William J. Burns von der Carnegie Endowment for International Peace kritisiert den Umgang des US-Präsidenten mit Karriere-Diplomaten wie der im vergangenen Mai entlassenen US-Botschafterin in der Ukraine, Marie Yovanovitch. Trump erwarte absolute Loyalität und betreibe dabei einen "neuen McCarthyismus". "Almost 70 years ago, in the early years of the Cold War, Senator Joseph McCarthy conducted a savage campaign against 'disloyalty' in the State Department. Partisan investigators, untethered to evidence or ethics, forced out 81 department employees in the first half of the 1950s. (...) That Senator McCarthy’s chief counsel, Roy Cohn, was also Donald Trump’s lawyer and mentor is one of history’s sad ironies. Trump’s scorched-earth tactics, casual relationship with truth, and contempt for career public service bear more than a passing resemblance to the playbook that Cohn wrote for McCarthy."

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10.10.2019

"The End of Asylum"

https://www.foreignaffairs.com/articles/2019-10-10/end-asylum

Nach Ansicht von Nanjala Nyabola ist es nur noch eine Frage der Zeit, wann sich die liberale Weltordnung vom bisher geltenden Prinzip des Asylrechts verabschieden wird. "Around the world, rich and poor countries alike are pulling up their drawbridges, slashing the number of refugees they are willing to accept, and denying asylum to those who might have been admitted in the past. Europe, for instance, sank to a new nadir in the summer of 2019 by criminalizing rescue in the Mediterranean, allowing preventable deaths at sea, and forcibly returning vulnerable people to torture and indefinite detention in Libya. In Africa, Asia, and South America, the mood is much the same. (...) Both of the ideas embedded in the historical definition of asylum — inviolability and protection — are under attack as never before. (...) Few political leaders anywhere in the world are willing to defend the inviolability of the right to asylum. And this is how asylum will end — in a low boil of ambivalence that will eventually consume this foundational principle of the liberal order."

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07.10.2019

"Obama’s Idealists - American Power in Theory and Practice"

https://www.foreignaffairs.com/reviews/review-essay/2019-10-07/obamas-idealists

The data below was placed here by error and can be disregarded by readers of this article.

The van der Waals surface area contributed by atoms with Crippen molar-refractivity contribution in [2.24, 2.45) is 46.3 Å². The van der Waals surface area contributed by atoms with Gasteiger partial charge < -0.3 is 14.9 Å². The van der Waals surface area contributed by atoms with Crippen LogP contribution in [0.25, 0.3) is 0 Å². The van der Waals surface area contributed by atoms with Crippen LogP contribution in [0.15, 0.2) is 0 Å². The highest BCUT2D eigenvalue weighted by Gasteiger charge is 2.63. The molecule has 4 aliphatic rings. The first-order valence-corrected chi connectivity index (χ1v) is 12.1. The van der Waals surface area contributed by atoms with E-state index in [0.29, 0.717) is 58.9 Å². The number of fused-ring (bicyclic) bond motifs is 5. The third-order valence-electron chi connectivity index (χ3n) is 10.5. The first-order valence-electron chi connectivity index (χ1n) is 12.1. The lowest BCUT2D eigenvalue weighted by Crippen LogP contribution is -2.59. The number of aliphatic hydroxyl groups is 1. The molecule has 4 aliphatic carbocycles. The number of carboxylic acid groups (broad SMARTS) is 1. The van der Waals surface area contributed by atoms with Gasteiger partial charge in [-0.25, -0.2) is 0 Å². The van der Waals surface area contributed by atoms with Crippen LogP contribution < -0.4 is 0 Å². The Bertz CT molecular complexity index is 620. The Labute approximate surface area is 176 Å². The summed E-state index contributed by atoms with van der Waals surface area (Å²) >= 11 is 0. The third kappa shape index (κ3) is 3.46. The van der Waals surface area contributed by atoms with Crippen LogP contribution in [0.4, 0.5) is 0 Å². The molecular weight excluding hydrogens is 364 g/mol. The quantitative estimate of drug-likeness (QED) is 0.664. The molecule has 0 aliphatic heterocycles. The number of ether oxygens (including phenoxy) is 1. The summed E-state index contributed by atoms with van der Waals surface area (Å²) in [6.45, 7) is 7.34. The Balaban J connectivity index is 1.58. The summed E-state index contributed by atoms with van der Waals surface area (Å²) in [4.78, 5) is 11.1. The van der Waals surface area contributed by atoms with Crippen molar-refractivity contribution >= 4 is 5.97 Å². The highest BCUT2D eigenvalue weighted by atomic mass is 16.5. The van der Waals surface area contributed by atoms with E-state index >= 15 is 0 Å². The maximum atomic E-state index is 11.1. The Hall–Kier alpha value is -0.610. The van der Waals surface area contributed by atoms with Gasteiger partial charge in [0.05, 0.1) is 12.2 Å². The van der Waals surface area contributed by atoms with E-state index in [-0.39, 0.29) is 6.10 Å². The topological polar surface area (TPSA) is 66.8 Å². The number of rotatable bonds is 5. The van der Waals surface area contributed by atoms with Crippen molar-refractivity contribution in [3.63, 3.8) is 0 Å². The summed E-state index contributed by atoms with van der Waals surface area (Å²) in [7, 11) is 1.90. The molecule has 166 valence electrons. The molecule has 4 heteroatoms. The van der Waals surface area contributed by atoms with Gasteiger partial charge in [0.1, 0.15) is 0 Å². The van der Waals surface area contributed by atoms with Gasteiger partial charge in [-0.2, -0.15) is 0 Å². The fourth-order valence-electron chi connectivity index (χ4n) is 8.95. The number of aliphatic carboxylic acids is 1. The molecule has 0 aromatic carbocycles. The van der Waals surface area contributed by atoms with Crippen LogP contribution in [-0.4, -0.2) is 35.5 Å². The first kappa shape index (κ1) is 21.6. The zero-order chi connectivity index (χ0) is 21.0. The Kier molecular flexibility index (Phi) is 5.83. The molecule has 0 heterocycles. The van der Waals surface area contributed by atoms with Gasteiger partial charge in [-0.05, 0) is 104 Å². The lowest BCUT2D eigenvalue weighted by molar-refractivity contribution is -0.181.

Peter Beinart hat sich die Memoiren von Susan Rice, Samantha Power und Ben Rhodes angesehen, die während der Amtszeit von Barack Obama zu den engsten Mitarbeitern des US-Präsidenten gehörten. Alle drei Bücher handelten in gewisser Weise vom Niedergang der amerikanischen Macht und der amerikanischen Ausnahmestellung, so Beinart. "In different ways, each book traces a narrative arc that begins with a vow, made in young adulthood, to use the United States’ might for good and ends with a sober realization about how hard fulfilling that vow actually is. (...) In each book, three moments during the Obama administration play outsize roles in chastening this youthful idealism: the decision to bomb Libya in 2011, the decision not to bomb Syria in 2013, and the 2016 election. (...) Perhaps it is fitting that in memoirs that describe the many constraints under which the Obama administration labored, Rice, Power, and Rhodes manifest those constraints themselves by failing to challenge one of the most politically treacherous, and least morally defensible, aspects of American foreign policy. This too, evidently, is part of what Power, in her book’s title, calls 'the education of an idealist.'"

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02.10.2019

"The Unwanted Wars - Why the Middle East Is More Combustible Than Ever"

https://www.foreignaffairs.com/articles/middle-east/2019-10-02/unwanted-wars

Zahlreiche Konfliktherde im Nahen Osten seien mittlerweile stark miteinander verwoben, schreibt Robert Malley von der International Crisis Group. Das Ergebnis könnte ein katastrophaler regionaler Krieg sein, den keiner wirklich will. "Because any development anywhere in the region can have ripple effects everywhere, narrowly containing a crisis is fast becoming an exercise in futility. (...) The Middle East has become the world’s most polarized region and, paradoxically, its most integrated. That combination — along with weak state structures, powerful nonstate actors, and multiple transitions occurring almost simultaneously — also makes the Middle East the world’s most volatile region. It further means that as long as its regional posture remains as it is, the United States will be just one poorly timed or dangerously aimed Houthi drone strike, or one particularly effective Israeli operation against a Shiite militia, away from its next costly regional entanglement."

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16.09.2019

"Coming Soon to the United Nations: Chinese Leadership and Authoritarian Values"

https://www.foreignaffairs.com/articles/china/2019-09-16/coming-soon-united-nations-chinese-leadership-an
d-authoritarian-values